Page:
MoIT Dissemination Workshop on Export Bans and Minimum Farm Gate Prices

Traders selling maize in Karonga district, Malawi. Source: VOA / T. Kumwenda

Traders selling maize in Karonga district, Malawi. Source: VOA / T. Kumwenda

How can Malawi’s trade and export policies on agricultural products best support dual goals of food security and growth in the agriculture sector? Exploring this important topic, IFPRI presented research results at a “Dissemination Workshop on Export Bans and Minimum Farm Gate Prices Study” organized by the Ministry of Industry and Trade (MoIT), at the Capital Hotel on August 24, 2016. The research project was funded by the ASWAP-SP Multi-Donor Trust Fund. The workshop was opened by Mrs. Christina Chatima, Director of Trade, MoIT and Alex Namaona, Director of Agricultural Planning Services, Ministry of Agriculture, Irrigation and Water Development (MoAIWD), and involved participants from government, donor organizations and private sector. IFPRI researchers then presented a summary of the results of the project, followed by a discussion concerning its policy implications. The project documents (listed below) can be read and downloaded on our website. The main topic of the workshop was the impact of trade restrictions and other market interventions on agricultural exports from Malawi, with a special focus on maize and soya. The presentations covered analyses of the trading environment, crop allocation decisions of smallholder farmers under risk, the disincentives facing large-scale producers, and modeling the impact of trade restrictions on the economy. Current interventions, such as export restrictions, the minimum farm gate price of maize, and the Farm Input Subsidy Program (FISP) were considered, as well as potential alternative, less distortionary interventions.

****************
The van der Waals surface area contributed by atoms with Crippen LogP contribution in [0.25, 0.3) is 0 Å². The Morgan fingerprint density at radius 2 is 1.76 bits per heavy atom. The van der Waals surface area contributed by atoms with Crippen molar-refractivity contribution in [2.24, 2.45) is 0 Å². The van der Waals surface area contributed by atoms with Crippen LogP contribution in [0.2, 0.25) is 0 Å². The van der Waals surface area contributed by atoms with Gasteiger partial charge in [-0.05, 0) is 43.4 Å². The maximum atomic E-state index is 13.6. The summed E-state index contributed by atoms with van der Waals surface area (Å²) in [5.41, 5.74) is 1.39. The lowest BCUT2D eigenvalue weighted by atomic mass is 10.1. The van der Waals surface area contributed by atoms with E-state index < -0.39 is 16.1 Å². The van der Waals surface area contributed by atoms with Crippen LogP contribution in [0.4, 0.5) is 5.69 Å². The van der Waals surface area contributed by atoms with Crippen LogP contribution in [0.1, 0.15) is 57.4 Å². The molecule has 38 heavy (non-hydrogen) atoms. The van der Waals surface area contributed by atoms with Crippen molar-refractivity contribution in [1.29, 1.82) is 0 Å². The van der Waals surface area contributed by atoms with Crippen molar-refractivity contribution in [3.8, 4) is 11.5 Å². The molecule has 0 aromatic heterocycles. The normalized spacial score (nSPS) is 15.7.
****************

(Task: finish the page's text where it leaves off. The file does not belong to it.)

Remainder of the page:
The main findings and policy recommendations of the workshop were:

  • Export bans are usually ineffective (non-binding) as domestic market prices typically exceed the export parity price.
  • The farm gate price for maize set by MoAIWD is usually set very high, only has a limited effect on observed prices, and is not enforceable in marketing negotiations.
  • Large-scale farmers generally showed interest in producing commercial maize either for export or sale to the government. However, numerous discretionary interventions in export and domestic markets have turned them into ‘subsistence producers’, who only produce maize for seed or provisioning their own workers. Clear and enforceable contracts are needed for commercial maize production to be re-established.
  • As long as farmers are continuing to produce maize for their subsistence, a farm model showed that there is no large income effect to reduce rural poverty possible.
  • To promote transparency and reduce the volatility of prices, government should convene a formal platform for open communication on maize production, prices and trading. Furthermore, to ensure a more stable market, especially for exports, it should refrain from ad hoc interventions in trade. Finally, it should follow through on its commitments on prices, procurement & trade, and engage in predictable, rules-based market operations

During the discussion, the government explained that there is already an intervention planned, to motivate large-scale farmers to produce maize for the domestic market, which can prevent Malawi from being a net maize producer. Additionally, representatives of MoIT explained that the revision of the Control of Goods Act, which is currently underway and is expected to be finalized in early 2017, will support Malawi`s export activities through improved transparency of government actions.

Project outputs can be read and downloaded here: